Wednesday, March 25, 2009

Disability Scoop has exclusive interview with Kareem Dale

From the intro to the Disability Scoop interview:

In February Vice President Joe Biden announced the selection of Kareem Dale as the first ever special assistant to the president for disability policy.

Now, in an exclusive interview with Disability Scoop, Dale defends the president following his misstep on The Tonight Show last week and talks about what’s next in the administration’s plans for people with disabilities.

Disability Scoop: What is your role as special assistant to the president for disability policy?

Kareem Dale: I sit in the office of public liaison here at the White House and also sit in the Domestic Policy Council working on disability policy. I’m responsible for disability outreach to the community, letting the community know what’s going on and the administration related to disability issues and disability policy.

I’m also responsible for making sure that folks with disabilities are included into what we do here at the White House in terms of public events like inviting people to participate in our regional health care summit or fiscal summit or (bill) signings such as the stem cell signing, SCHIP legislation signing and things of that nature. Also, working from the policy angle and making sure the policy folks know about the real important policy issues as related to education and employment for people with disabilities.

Disability Scoop: I understand that you have a visual impairment yourself. What does it mean to be a person with a disability serving the Obama administration in this capacity?

Kareem Dale: To me it means that the president understands that in order for there to be really good representation for people with disabilities, it generally starts with a person with a disability working at the White House. Now, that’s not always the case. There are plenty of great advocates for people with disabilities who are not themselves people with disabilities. But it says a lot that we have actually two people with disabilities here at the White House working on disability issues, a total of three but two who are with disabilities. And, it means a great deal that President Obama has shown faith in me to help drive his vision for the community for people with disabilities with the first time a person who is blind is working in the White House at a senior level.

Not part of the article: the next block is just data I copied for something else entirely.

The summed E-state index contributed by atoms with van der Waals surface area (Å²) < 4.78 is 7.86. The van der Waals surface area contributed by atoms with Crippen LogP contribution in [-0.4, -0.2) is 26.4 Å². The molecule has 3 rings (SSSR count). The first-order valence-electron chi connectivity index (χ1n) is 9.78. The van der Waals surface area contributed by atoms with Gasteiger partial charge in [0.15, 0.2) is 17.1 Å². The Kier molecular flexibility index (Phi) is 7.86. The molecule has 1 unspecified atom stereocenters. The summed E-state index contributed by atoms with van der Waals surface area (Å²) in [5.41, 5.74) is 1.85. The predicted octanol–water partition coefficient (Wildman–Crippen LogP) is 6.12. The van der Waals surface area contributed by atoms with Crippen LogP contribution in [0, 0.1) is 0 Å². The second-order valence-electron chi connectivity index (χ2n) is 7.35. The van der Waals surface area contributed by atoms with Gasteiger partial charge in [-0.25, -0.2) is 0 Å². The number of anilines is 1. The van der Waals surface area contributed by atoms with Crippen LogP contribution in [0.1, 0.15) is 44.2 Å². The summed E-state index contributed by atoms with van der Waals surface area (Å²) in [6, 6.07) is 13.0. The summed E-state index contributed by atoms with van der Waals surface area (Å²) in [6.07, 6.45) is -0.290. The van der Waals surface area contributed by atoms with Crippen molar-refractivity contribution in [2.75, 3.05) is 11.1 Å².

Disability Scoop: Does the government have a responsibility to people with disabilities? If so, to what extent?

Kareem Dale: Sure, the government should play a role and a responsibility for people with disabilities, just as the government has a role really for all Americans. It’s not really different than it is for non-disabled persons than it is for persons with disabilities. And that’s to make sure that people with disabilities are integrated and included into the overall effort of the government across federal agencies and at the White House. That really is the goal — to make sure that folks with disabilities are integrated and included into what we’re doing and not segregated out and separated into silos. And so that is the responsibility of the government to make sure that what they’re doing includes people with disabilities at every level.

Disability Scoop: President Obama’s comment about Special Olympics on The Tonight Show last week brought stereotypes of people with disabilities to the surface. What should people with disabilities take away from that episode?

Kareem Dale: To me, what people should take away from that is the response by President Obama and the administration. Number one, President Obama, before the event even aired, personally called Tim Shriver (chairman of Special Olympics) from Air Force One to personally apologize to Tim for the comments that he made. Obviously, there was no intent in the comments, no intent or ill will by President Obama. He quickly apologized.

There was a written statement that quickly went out from Air Force One by Deputy (Press) Secretary Burton apologizing for the comments. Number three, I think overall what’s very interesting about that day is that earlier that day I think, there was a town hall out in California where the president was asked a question about disabilities and I think his answer is frankly more illustrative of his positions on people with disabilities. It was a spontaneous question and a spontaneous answer. He talked about the whole idea that folks with disabilities need to be included and integrated into all federal government agencies, across agencies and not siloed out. And, there needs to be a comprehensive plan for people with disabilities in these federal agencies related to employment and other key issues such as health care and education, etc.

And so when you look at the comments, they were off-handed comments. The president certainly was sorry about it; he immediately apologized. But when you look at his overall record for people with disabilities in this administration and things he’s already done in terms of appointing three people in the White House, in terms of the SCHIP legislation signing, stem cell research, what he’s already done, I think his record speaks for itself and I think that’s the message that folks should take away from it.